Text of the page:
Posted at: 02/03/2014 7:06 AM
Updated at: 02/03/2014 8:43 PM
By: Janet Lomax
If you pay car insurance in New York, there is a fee you pay as well, one that is bringing in millions of dollars to the state. It is called the Motor Vehicle Law Enforcement Fee and it has been on the books since 1992.
But we found a lot of people aren't aware of it. We also found out some of the money isn't being according to the intent of the law. In this New York State Exposed report, we're hearing from some lawmakers who think it's time to reel that fee back in.
Tiffany Britt admits she's seen the fee it on her car insurance renewal bill but she didn't pay any attention to it. “I just assumed it was another fee we had to pay. I wasn’t too happy because it’s already a high rate but I just paid it because it’s part of New York State. You have to do it."
The Motor Vehicle Law Enforcement Fee is on your car insurance renewal policy .It's $10 a year per car. If you purchase insurance, you're helping to fill the pot.
When you register your car you have to show proof of insurance. In 2012 there were 9.1-million standard series vehicle registrations on file in the state. In Monroe County there were close to 475,000. Statewide, this fee brought in $115-million for 2012-2013 according to the State Department of Budget.
You may not be aware of the fee but every insurance company doing business in the state is. We went to see Deborah Whitt, a State Farm insurance agent with more than 30 years of experience. “It’s a $10 annual fee that's charged per vehicle by the state of New York and the insurance companies collect that fee on behalf of the state."
She says some of her customers are aware of it and question it but when we asked if they're ok with it, Whitt chuckled. "Well, people do ask where the money goes. People always ask where does that money go?"
We took that question to State Senator Ted O'Brien. He is a member of the New York State Insurance Committee. “It's not all bad, in that a large part of that fee is dedicated to go towards law enforcement. Both local District Attorneys can get grants and local Law Enforcement can get grants from the Division of Criminal Justice Services to crack down on insurance fraud which is costing the insurance companies and then ultimately the policy holders hundreds of millions of dollars a year. And part of that fee also goes to the State Police for their Auto Theft Unit and also to crack down on Auto Insurance Fraud which has been a big problem in New York."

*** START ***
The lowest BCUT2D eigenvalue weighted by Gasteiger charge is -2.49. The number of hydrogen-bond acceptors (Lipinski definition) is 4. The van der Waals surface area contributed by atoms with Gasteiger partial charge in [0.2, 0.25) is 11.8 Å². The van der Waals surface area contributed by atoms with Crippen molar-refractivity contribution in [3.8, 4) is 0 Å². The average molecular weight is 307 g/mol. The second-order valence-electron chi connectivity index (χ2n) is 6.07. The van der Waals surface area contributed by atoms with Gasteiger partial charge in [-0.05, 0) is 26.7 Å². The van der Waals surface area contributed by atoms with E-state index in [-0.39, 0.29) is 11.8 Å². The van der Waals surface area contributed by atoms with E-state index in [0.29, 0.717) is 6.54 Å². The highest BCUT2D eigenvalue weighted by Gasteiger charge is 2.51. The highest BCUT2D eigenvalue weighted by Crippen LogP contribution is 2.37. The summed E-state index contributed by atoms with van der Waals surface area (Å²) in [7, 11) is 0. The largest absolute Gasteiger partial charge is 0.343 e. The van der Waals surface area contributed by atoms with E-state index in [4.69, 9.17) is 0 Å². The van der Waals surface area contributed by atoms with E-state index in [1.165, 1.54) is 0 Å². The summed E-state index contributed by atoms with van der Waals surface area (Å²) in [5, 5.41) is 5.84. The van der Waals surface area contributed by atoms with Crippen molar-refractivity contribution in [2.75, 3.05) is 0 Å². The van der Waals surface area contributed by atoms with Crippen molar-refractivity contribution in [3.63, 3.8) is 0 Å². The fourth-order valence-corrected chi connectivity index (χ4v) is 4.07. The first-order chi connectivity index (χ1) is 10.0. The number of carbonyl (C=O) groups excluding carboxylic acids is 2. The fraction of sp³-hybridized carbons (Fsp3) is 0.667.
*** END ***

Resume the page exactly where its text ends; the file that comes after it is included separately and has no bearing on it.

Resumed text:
We got the breakdown from the State Department of Budget. Of the $115.4-million in revenue from the Motor Vehicle Law Enforcement Fee in 2012-2013, $4.7-million goes to the Department of Criminal Justice Services for local auto theft and insurance fraud prevention programs. DOB says the remainder, $110.7-million goes for "state police costs." DOB says, “Nine point one million of that must be used by State Police for its own Auto Theft and Insurance Fraud Prevention Activities."
But some are asking if State Police gets $110-million and only has to use $9-million for those specific programs, how is the other $100-million used?
We emailed New York State Police. Spokesperson Darcy Wells said, “All of those funds, anything left over goes to our Highway Safety and Public Security...back to State Police." We asked Wells to be more specific and she referred us back to DOB.
Some State lawmakers think it's time to take another look at the fee, not only how it's being used but the price of the fee as well.
When it first became law more than two decades ago, it was a dollar a car. It's gone up now to $10 a vehicle.
State Senator Jim Seward who chairs the State Senate Insurance Committee has been quoted as saying, “It's a good policy that's run amok."
His colleague on the committee, Senator O'Brien agrees. “I think what he is saying, and I would tend to agree is that the charge has gotten larger than it needs to be to focus our law enforcement activities on really cracking down on auto insurance fraud. I think what needs to happen is a reduction in the amount of the fee so that insurance policy owners aren't charged as much and the money that is collected is only used to fight auto theft and insurance fraud. That's what it's originally designed to do. We've strayed a little beyond that and I think it's time to reel it back in."
O'Brien says he will work with his colleagues to ensure that the appropriate amount is being collected. Critically we cannot endanger our fight against insurance fraud, crimes that cost the people of this state hundreds of millions of dollars each year. The Insurance Committee needs to work towards finding the balance between cost to consumers and supporting the state's vital fraud-fighting efforts."